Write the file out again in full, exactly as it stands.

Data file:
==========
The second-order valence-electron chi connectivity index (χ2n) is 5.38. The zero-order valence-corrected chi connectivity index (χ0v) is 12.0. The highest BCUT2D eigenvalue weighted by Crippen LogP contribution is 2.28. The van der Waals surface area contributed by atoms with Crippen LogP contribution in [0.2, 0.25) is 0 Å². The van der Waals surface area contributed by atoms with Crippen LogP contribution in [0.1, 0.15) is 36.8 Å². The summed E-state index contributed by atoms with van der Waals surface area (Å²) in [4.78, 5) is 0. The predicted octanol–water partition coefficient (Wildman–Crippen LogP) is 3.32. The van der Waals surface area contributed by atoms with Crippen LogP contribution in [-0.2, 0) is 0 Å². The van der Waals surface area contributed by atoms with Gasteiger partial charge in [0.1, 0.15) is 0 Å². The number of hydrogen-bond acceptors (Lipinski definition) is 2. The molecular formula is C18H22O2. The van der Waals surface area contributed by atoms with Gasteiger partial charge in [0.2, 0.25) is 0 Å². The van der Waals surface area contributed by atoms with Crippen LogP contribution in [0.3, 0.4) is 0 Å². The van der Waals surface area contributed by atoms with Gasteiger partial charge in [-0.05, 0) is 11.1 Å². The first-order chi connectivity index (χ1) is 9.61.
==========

The second-order valence-electron chi connectivity index (χ2n) is 5.38. The zero-order valence-corrected chi connectivity index (χ0v) is 12.0. The highest BCUT2D eigenvalue weighted by Crippen LogP contribution is 2.28. The van der Waals surface area contributed by atoms with Crippen LogP contribution in [0.2, 0.25) is 0 Å². The van der Waals surface area contributed by atoms with Crippen LogP contribution in [0.1, 0.15) is 36.8 Å². The summed E-state index contributed by atoms with van der Waals surface area (Å²) in [4.78, 5) is 0. The predicted octanol–water partition coefficient (Wildman–Crippen LogP) is 3.32. The van der Waals surface area contributed by atoms with Crippen LogP contribution in [-0.2, 0) is 0 Å². The van der Waals surface area contributed by atoms with Gasteiger partial charge in [0.1, 0.15) is 0 Å². The number of hydrogen-bond acceptors (Lipinski definition) is 2. The molecular formula is C18H22O2. The van der Waals surface area contributed by atoms with Gasteiger partial charge in [0.2, 0.25) is 0 Å². The van der Waals surface area contributed by atoms with Crippen LogP contribution in [0.3, 0.4) is 0 Å². The van der Waals surface area contributed by atoms with Gasteiger partial charge in [-0.05, 0) is 11.1 Å². The first-order chi connectivity index (χ1) is 9.61.